All in the family

If you need to know why New South Wales is in urgent need of a change of government, and why the ALP there is in urgent need of intervention, go no further than this SMH story about how a change of policy to support prison privatisation was pushed through a party committee.

A victory for the Government was assured. The committee chairman is Richard Tripodi, the brother of the Minister for Finance, Joe Tripodi, and husband of the Drummoyne MP Angela D’Amore.

Another committee member is Anna Collins, the wife of Mr Robertson’s chief of staff, Chris Minns, while another member is Mark Hay, the son of the Wollongong MP Noreen Hay.

A member of the party’s powerful administrative committee told the Herald that “a fix [was] in” to prevent embarrassment to the Government and to advance Mr Robertson’s status as a future leader.

“It’s a complete stitch-up, sending it to a dodgy committee run by a minister’s brother, an MP’s son and a key apparatchik’s wife,” the member said.

This kind of nepotism is rife in Australian politics, but in the NSW Labor Party it’s beyond a joke, on both (all) sides of the factional fence. People like Belinda Neal and Martin Ferguson would never have made it into Parliament on their own merits, and would probably have been on the other side if not for their family ties, but Neal made it to the shadow ministry back in the 1990s, and Ferguson is now a senior minister.

More bad news for the Murray-Darling


Thanks to a combination of continued drought and the long-term increase in temperatures, exacerbated by land-use changes such as increased use of farm dams, inflows to the Murray-Darling system have hit a new record low

It will take quite a few years of above-average rainfall to restore the system to anything like the pre-drought situation and there is, so far, no suggestion that we are going to see this. On the contrary, the reverse is more likely, both in the short run and the long run.

A lot of my work with the Risk and Sustainable Management Group deals with adaptation to climate change in the Basin. There’s quite a bit of scope for this, but if inflows fall as far as the most likely climate scenarios project over the next century, irrigated agriculture will cease to be feasible.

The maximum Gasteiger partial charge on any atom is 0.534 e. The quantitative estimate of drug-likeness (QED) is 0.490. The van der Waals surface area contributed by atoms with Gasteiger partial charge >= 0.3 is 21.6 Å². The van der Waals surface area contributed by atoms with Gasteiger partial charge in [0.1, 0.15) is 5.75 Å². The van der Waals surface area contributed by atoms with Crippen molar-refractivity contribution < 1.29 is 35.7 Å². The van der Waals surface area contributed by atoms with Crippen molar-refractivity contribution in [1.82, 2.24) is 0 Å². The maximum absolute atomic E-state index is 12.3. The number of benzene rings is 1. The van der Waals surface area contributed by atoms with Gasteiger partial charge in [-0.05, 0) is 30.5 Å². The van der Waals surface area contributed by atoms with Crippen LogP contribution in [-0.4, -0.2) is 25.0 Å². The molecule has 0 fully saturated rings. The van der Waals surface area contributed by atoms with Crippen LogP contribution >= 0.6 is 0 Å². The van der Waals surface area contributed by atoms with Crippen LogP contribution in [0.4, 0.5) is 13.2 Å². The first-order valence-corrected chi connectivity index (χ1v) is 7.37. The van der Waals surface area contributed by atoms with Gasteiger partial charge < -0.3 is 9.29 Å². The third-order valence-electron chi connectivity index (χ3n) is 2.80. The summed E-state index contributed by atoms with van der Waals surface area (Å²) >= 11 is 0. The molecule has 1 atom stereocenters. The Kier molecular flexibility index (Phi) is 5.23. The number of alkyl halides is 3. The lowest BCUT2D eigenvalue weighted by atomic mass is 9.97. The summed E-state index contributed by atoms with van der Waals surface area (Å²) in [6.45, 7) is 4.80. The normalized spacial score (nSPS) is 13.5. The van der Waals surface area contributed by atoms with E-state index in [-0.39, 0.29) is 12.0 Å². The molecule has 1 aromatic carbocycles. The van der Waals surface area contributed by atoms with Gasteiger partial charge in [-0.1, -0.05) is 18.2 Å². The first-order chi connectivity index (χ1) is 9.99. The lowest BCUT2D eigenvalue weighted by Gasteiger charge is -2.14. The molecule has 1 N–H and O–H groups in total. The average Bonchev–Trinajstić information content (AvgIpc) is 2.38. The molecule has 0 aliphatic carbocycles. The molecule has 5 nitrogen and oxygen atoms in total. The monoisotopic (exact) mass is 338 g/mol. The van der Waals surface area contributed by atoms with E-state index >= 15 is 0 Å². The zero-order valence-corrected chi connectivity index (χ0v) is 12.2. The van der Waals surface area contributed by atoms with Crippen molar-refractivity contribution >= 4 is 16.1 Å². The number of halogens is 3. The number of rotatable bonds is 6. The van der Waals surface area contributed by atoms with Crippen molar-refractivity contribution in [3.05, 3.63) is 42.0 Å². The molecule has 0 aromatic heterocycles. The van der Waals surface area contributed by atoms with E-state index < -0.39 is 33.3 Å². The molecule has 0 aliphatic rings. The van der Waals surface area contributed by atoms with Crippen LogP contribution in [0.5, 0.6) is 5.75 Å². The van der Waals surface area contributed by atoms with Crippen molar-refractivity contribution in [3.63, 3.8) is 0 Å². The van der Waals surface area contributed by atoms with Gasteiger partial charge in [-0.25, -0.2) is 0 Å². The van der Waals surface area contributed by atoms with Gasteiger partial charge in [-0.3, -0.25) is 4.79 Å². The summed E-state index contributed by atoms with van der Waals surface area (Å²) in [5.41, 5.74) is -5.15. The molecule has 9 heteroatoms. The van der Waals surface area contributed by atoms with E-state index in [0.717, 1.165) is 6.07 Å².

The broadband revolution

Like most people, I was surprised by the announcement that the Rudd government proposes to build its own Fibre-To-The-Home network, covering 90 per cent of the population, at an estimated cost of $43 billion. I haven’t seen enough to make an informed judgement, but since this is a blog, I’ll offer some uninformed judgements instead

* Something had to be done about Telstra, and its continuous attempts to hold the country to ransom by virtue of its monopoly ownership of the copper wire network. The plan includes a breakup of Telstra and will, if successful, imply that the new network will largely supplant Telstra’s. The obvious alternative, canvassed here by Paul Kerin, would be to renationalise Telstra, keep what was needed and sell the rest. Politically, that’s probably an even harder sell than the current proposal, but it has some significant attractions

* On the assumption that the network needs a 10 per cent return to cover capital costs and depreciation, it needs revenue of around $4 billion a year, on top of operating costs, say $1 billion a year. That would require 5 million households and small businesses to pay $1000 a year (about $80/month) each. Not beyond the bounds of possibility, given the increasing centrality of the Internet, but unlikely if all that is on offer is a faster version of the existing product

* This implies the need for a “killer app”, and the obvious one, to my mind, is video-telephony/video-conferencing. It can be done, just, with existing technology, but the possibilities would be radically transformed by the advent of near-universal fast broadband.

* The idea of eventual privatisation reflects the government’s residual attachment to the ideas of the past 30 years. But, if this is a success, and if current interventions generate an economic recovery, I doubt that any government will be in a hurry to sell. Of course, if it’s a failure, they’ll be keen to sell, but won’t get much of a price.